Nine soulful R&B acts competing to be the next Weeknd
There's a whole new generation of homegrown R&B prodigies set to colonize Spotify. We pick the best of the bunch.
1 When Cara was 16, she attended a house party in Brampton and felt so out of place that she called her mom to pick her up. The experience inspired her to write “Here,” an edgy torch ballad about alienation and anxiety that, ironically, made her the most popular girl on the Internet (the video has been viewed 27 million times on YouTube). Since then, she’s performed with Taylor Swift, partied with Drake and released Know-It-All, a debut album packed with clever hooks and melancholy angst.
Sounds Like: Lorde, Amy Winehouse, the Supremes.
Download This: “Four Pink Walls,” a doo-wop ditty about escaping the monotony of her childhood bedroom.
THE SOUL MAN
2 Caesar moved to downtown Toronto from Oshawa in 2013. He was homeless for months, camping out in Trinity Bellwoods Park and couchsurfing with friends. Eventually, he got a part-time job as a bartender, teamed up with two of Drake’s producers and recorded an EP that sounds like classic Motown with a twinge of gospel opulence.
Sounds Like: D’Angelo, Otis Redding, Leon Bridges.
Download This: “Paradise,” a funky fever dream with background help from the jazz trio BadBadNotGood.
THE DYNAMIC DUO
3 Majid Al Maskati and Jordan Ullman met in a U of T lecture hall in 2011 and immediately started experimenting with libidinous R&B in Ullman’s dorm room. They hit it huge in 2013 when Drake hired them to produce and perform on his platinum single “Hold On, We’re Coming Home,” then signed them to his OVO label.
Sounds Like: The Weeknd, Miguel, Frank Ocean.
Download This: “My Love,” a noirish synthfest featuring a cameo from Drake himself.
4 The dreadlocked Don Juan from Mississauga (real name Jahron Anthony Brathwaite) updates smooth ’90s R&B for 2015: his songs depict a miasma of sex, drugs and nocturnal mischief. He’s currently signed to Drake’s OVO label, and he produced three tracks on the 6 God’s latest mixtape.
Sounds Like: Jodeci, Blackstreet, Boyz II Men.
Download This: “Break From Toronto,” in which PND, ever the seductive womanizer, invites his downtown-elite girlfriend to come have sex with him in Mississauga.
5 Growing up in Mississauga, Kiki Rowe thought she’d be a classical pianist: she studied at the Conservatory of Music, and took first place in their piano composition contest in 2009. Then she caught the soul bug, and started creating a brilliant fusion of bouncy dance music and introspective indie pop.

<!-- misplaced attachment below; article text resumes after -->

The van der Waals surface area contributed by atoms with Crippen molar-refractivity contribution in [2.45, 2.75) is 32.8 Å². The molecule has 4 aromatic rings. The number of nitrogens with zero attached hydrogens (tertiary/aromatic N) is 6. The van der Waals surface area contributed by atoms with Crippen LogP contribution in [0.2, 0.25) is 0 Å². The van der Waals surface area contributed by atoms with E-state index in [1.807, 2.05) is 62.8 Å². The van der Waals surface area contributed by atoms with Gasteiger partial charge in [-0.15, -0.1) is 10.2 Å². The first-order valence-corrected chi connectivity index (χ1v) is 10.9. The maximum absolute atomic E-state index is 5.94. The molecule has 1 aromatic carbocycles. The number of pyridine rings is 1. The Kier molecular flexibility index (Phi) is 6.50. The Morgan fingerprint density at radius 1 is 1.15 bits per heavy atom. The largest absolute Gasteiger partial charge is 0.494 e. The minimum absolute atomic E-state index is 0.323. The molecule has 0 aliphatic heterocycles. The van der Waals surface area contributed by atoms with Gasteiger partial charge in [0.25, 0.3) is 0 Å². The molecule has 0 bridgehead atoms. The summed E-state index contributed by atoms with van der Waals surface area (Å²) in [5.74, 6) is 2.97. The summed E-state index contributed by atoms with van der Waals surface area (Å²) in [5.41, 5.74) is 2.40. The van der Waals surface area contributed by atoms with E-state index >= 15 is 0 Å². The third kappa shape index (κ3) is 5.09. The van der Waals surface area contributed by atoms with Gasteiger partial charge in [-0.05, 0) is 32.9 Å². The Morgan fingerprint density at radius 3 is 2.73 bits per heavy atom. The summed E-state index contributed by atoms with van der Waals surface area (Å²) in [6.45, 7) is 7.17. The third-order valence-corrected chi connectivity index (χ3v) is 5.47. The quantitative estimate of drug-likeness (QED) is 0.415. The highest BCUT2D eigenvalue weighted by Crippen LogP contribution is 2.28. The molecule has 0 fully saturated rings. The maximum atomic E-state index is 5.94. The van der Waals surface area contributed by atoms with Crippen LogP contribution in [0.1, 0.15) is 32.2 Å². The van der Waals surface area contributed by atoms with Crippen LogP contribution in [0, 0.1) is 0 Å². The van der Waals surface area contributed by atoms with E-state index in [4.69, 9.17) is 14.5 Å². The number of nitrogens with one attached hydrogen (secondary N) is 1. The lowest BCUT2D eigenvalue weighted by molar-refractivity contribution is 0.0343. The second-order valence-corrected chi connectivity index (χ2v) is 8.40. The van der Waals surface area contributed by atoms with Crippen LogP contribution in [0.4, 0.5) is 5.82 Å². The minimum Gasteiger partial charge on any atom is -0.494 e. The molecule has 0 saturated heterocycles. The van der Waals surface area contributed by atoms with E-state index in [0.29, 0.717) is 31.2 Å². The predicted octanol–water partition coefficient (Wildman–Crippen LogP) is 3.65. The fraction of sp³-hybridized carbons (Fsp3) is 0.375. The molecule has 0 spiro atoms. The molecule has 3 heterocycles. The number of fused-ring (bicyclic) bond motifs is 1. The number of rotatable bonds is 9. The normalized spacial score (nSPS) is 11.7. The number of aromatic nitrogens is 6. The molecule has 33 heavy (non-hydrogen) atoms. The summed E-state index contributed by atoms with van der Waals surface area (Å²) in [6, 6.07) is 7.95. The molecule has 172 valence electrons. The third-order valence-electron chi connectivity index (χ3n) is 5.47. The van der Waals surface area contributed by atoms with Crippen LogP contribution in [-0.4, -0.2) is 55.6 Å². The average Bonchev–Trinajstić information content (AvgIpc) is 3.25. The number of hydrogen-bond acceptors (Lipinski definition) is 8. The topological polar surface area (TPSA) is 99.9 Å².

Influences: Alicia Keys, Banks, John Legend.
Download This: “Look Who’s Alone,” a sultry slow jam that combines a haunting melody with ambient electro flourishes.
6 Where most R&B showcases extravagant vocals and sexed-up lyrics, Cold Specks focuses on atmosphere. The Etobicoke artist—real name Ladan Hussein—calls her style “doom soul”: it’s grave, operatic and slightly spooky, incorporating screeching brass and southern gospel hymns. She’s worked with high-minded indie artists like Moby and Swans singer Michael Gira.
Sounds Like: Mahalia Jackson, Nina Simone, Tom Waits.
Download This: “Absisto,” a symphonic breakup ballad that’s equal parts mournful and menacing.
7 She’s a glorious anomaly in an era of brooding, gritty R&B, producing brash and buoyant feminist anthems. Jordan was born in the U.K., grew up in Toronto and moved to Los Angeles three years ago, where she’s collaborated with rappers like Childish Gambino and Timbaland.
Sounds Like: Aaliyah, En Vogue, Janet Jackson.
Download This: “Lowkey,” a mellow track about no-strings-attached romance that pairs Jordan’s airy voice with aggressive background beats.
THE BOY WONDER
8 Toronto’s latest puppy-faced pubescent heartthrob decided he wanted to be a musician while watching School of Rock. He started writing songs at age 11 and signed with Atlantic Records at 16. Under that frizzy fro is a sky-high falsetto that loops over hypnotic disco beats. He’s worked with superstar producers like Pharrell Williams and Robin Hannibal.
Sounds Like: Michael Jackson, Prince, Bruno Mars.
Download This: “Call,” a catchy dance-floor hit that earned Twitter praise from Justin Timberlake, the falsetto king himself.
9 Dollar Paris and Charli Champ, who met as teens at Jane and Lawrence, live up to their band name: they’re practising Wiccans who take inspiration from astrology and New Age sorcery. They also make wonderfully weird soul music—Paris is a lo-fi rapper, while Champ provides blissed-out vocal verses.
Influences: Erykah Badu, the Roots, Bahamadia.
Download This: “Pangaea,” a surreal sonic dreamscape with verses about pet pterodactyls and islands in the sky.